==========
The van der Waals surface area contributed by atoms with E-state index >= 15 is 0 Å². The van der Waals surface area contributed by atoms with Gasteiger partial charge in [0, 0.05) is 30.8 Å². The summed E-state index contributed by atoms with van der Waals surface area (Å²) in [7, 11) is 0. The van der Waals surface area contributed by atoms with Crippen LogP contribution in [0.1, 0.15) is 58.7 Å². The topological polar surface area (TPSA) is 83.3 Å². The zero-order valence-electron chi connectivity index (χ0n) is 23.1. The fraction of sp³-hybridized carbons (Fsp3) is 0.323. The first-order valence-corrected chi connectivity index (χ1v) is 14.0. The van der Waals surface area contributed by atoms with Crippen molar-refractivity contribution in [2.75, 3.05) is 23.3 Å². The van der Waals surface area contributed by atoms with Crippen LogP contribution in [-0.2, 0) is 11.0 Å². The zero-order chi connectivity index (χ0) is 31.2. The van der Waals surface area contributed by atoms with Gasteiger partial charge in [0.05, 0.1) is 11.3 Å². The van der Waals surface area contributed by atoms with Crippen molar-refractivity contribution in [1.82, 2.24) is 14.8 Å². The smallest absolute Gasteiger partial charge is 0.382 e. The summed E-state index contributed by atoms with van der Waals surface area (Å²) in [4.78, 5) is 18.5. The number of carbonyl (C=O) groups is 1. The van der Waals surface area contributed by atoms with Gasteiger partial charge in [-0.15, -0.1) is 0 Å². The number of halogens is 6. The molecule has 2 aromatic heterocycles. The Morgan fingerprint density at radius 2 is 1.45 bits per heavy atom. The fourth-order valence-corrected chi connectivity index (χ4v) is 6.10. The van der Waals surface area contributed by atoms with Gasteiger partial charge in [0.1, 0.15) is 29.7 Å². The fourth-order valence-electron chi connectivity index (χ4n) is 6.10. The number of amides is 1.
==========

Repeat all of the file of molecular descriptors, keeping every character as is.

The van der Waals surface area contributed by atoms with E-state index >= 15 is 0 Å². The van der Waals surface area contributed by atoms with Gasteiger partial charge in [0, 0.05) is 30.8 Å². The summed E-state index contributed by atoms with van der Waals surface area (Å²) in [7, 11) is 0. The van der Waals surface area contributed by atoms with Crippen LogP contribution in [0.1, 0.15) is 58.7 Å². The topological polar surface area (TPSA) is 83.3 Å². The zero-order valence-electron chi connectivity index (χ0n) is 23.1. The fraction of sp³-hybridized carbons (Fsp3) is 0.323. The first-order valence-corrected chi connectivity index (χ1v) is 14.0. The van der Waals surface area contributed by atoms with Crippen molar-refractivity contribution in [2.75, 3.05) is 23.3 Å². The van der Waals surface area contributed by atoms with Crippen LogP contribution in [-0.2, 0) is 11.0 Å². The zero-order chi connectivity index (χ0) is 31.2. The van der Waals surface area contributed by atoms with Gasteiger partial charge in [0.05, 0.1) is 11.3 Å². The van der Waals surface area contributed by atoms with Crippen molar-refractivity contribution in [1.82, 2.24) is 14.8 Å². The smallest absolute Gasteiger partial charge is 0.382 e. The summed E-state index contributed by atoms with van der Waals surface area (Å²) in [4.78, 5) is 18.5. The number of carbonyl (C=O) groups is 1. The van der Waals surface area contributed by atoms with Gasteiger partial charge in [-0.15, -0.1) is 0 Å². The number of halogens is 6. The molecule has 2 aromatic heterocycles. The Morgan fingerprint density at radius 2 is 1.45 bits per heavy atom. The fourth-order valence-corrected chi connectivity index (χ4v) is 6.10. The van der Waals surface area contributed by atoms with Gasteiger partial charge in [0.1, 0.15) is 29.7 Å². The fourth-order valence-electron chi connectivity index (χ4n) is 6.10. The number of amides is 1.